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Stats from 2017 reviewed during Yarmouth airport commission meeting

Aerial view of the Yarmouth International Airport.    Alix d’Entremont Photo
Aerial view of the Yarmouth International Airport. Alix d’Entremont Photo - Contributed

Total of 1,280 aircraft movements last year

YARMOUTH - The Yarmouth International airport is much busier than many people perhaps realize.

On Jan. 29, interim airport manager Alain Muise provided the airport commission with statistics from 2017.

There were a total of 1,280 movements last year. An aircraft movement is defined as a takeoff or landing at an airport. For airport traffic purposes, one arrival and one departure are counted as two movements.

Muise told the commission that private, charter and corporate aircraft represented more than half of the movements.

“It’s slightly lower than 2016. I haven’t analyzed the reasons why. I am going to do a four-or-five-year trend summary, so you’ll be able to look at that,” he said.

Charter aircraft were recorded with 356 movements. Monthly usage was quite consistent, ranging from close to two-dozen each month to three-dozen movements.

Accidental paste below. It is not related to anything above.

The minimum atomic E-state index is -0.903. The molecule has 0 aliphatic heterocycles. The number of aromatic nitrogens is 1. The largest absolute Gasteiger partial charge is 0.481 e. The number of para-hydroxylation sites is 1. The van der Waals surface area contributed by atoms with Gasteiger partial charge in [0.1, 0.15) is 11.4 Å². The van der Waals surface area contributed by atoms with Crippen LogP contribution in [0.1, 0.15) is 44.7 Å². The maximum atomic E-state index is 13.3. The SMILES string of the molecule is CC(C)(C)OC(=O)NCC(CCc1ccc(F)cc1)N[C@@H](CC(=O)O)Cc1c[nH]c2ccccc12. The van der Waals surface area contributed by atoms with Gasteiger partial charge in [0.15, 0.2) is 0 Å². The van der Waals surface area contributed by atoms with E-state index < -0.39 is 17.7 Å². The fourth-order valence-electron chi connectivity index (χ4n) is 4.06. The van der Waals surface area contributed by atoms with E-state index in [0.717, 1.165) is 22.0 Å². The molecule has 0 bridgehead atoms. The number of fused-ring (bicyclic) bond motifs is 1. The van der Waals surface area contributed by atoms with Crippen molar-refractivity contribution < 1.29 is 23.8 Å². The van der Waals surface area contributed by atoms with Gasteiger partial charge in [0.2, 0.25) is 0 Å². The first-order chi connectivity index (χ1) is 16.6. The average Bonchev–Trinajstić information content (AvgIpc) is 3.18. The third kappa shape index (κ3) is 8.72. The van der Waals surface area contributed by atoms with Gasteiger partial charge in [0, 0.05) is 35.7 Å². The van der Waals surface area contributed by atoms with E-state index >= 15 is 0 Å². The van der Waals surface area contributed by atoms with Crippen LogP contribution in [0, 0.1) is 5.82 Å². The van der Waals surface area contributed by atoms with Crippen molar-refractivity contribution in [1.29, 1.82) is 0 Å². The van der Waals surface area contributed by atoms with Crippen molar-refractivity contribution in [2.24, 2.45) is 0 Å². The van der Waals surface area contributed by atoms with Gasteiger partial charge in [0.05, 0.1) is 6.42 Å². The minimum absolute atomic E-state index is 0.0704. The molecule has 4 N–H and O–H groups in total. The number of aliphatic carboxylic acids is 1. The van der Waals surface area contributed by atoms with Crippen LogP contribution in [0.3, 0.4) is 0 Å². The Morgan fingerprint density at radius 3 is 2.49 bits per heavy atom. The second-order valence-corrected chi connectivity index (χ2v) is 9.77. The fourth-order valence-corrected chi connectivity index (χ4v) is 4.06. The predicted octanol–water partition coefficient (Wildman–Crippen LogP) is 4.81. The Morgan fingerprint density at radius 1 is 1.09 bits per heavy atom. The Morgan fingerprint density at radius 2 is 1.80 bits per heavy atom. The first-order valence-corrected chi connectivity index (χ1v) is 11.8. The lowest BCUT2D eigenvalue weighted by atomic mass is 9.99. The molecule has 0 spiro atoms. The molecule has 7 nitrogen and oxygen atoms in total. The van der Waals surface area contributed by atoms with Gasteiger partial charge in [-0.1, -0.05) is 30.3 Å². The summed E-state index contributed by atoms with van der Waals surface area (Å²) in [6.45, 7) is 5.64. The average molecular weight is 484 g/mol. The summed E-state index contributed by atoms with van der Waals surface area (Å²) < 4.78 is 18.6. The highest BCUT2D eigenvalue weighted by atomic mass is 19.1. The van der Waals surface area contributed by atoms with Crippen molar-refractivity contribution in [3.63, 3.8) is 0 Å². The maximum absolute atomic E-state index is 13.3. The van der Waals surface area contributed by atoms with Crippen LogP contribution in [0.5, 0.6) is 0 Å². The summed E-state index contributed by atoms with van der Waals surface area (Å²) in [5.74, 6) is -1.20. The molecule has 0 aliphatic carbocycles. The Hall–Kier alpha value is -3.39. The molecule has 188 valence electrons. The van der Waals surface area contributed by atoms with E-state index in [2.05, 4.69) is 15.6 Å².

The Tri-County Flying Association, also known as the Yarmouth Flying Club, had 170 movements.

There were 112 medevac uses, including helicopter and fixed winged aircraft. Although medevac landings often occur at the hospital helipad for patient pickup, fueling happens at the airport.  There were 14 medevacs in December alone.

A CH-149 Cormorant arrives at the Yarmouth International Airport for fuel on the first day of the 2017 lobster-fishing season.
A CH-149 Cormorant arrives at the Yarmouth International Airport for fuel on the first day of the 2017 lobster-fishing season.

Government usage represents a big number as well. There were 286 movements last year, which represents military (62), Coast Guard (166) and other (58).

Last August the Yarmouth Airport Commission voluntarily changed the facility’s certification from 302 to 301 in order to ensure continued air service from the airport. 

Without 302 certification the airport cannot have scheduled passenger service, but the benefits of 301 classification include hundreds of thousands of dollars in operational savings.  All of the existing traffic coming in and out of the airport would not be affected by the certification change.

Muise is also CAO for the Municipality of Argyle, a position he is maintaining. His interim position with the airport is until March 31, 2018, upon which the board will determine its course of action.

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